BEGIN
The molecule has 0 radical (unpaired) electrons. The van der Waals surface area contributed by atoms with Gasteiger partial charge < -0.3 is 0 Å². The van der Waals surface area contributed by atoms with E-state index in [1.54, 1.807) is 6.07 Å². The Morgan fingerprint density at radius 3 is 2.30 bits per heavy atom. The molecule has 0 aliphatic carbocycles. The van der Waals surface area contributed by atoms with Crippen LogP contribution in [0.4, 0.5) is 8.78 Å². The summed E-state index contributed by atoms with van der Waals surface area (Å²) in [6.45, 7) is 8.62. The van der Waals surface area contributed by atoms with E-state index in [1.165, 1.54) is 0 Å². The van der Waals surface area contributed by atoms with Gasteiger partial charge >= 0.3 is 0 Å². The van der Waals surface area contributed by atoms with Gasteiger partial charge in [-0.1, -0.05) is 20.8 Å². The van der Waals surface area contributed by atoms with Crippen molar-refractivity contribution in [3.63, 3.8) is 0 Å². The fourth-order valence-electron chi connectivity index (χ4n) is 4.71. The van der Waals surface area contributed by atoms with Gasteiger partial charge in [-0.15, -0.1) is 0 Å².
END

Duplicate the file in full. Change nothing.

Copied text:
The molecule has 0 radical (unpaired) electrons. The van der Waals surface area contributed by atoms with Gasteiger partial charge < -0.3 is 0 Å². The van der Waals surface area contributed by atoms with E-state index in [1.54, 1.807) is 6.07 Å². The Morgan fingerprint density at radius 3 is 2.30 bits per heavy atom. The molecule has 0 aliphatic carbocycles. The van der Waals surface area contributed by atoms with Crippen LogP contribution in [0.4, 0.5) is 8.78 Å². The summed E-state index contributed by atoms with van der Waals surface area (Å²) in [6.45, 7) is 8.62. The van der Waals surface area contributed by atoms with E-state index in [1.165, 1.54) is 0 Å². The van der Waals surface area contributed by atoms with Gasteiger partial charge >= 0.3 is 0 Å². The van der Waals surface area contributed by atoms with Gasteiger partial charge in [-0.1, -0.05) is 20.8 Å². The van der Waals surface area contributed by atoms with Crippen molar-refractivity contribution in [3.63, 3.8) is 0 Å². The fourth-order valence-electron chi connectivity index (χ4n) is 4.71. The van der Waals surface area contributed by atoms with Gasteiger partial charge in [-0.15, -0.1) is 0 Å².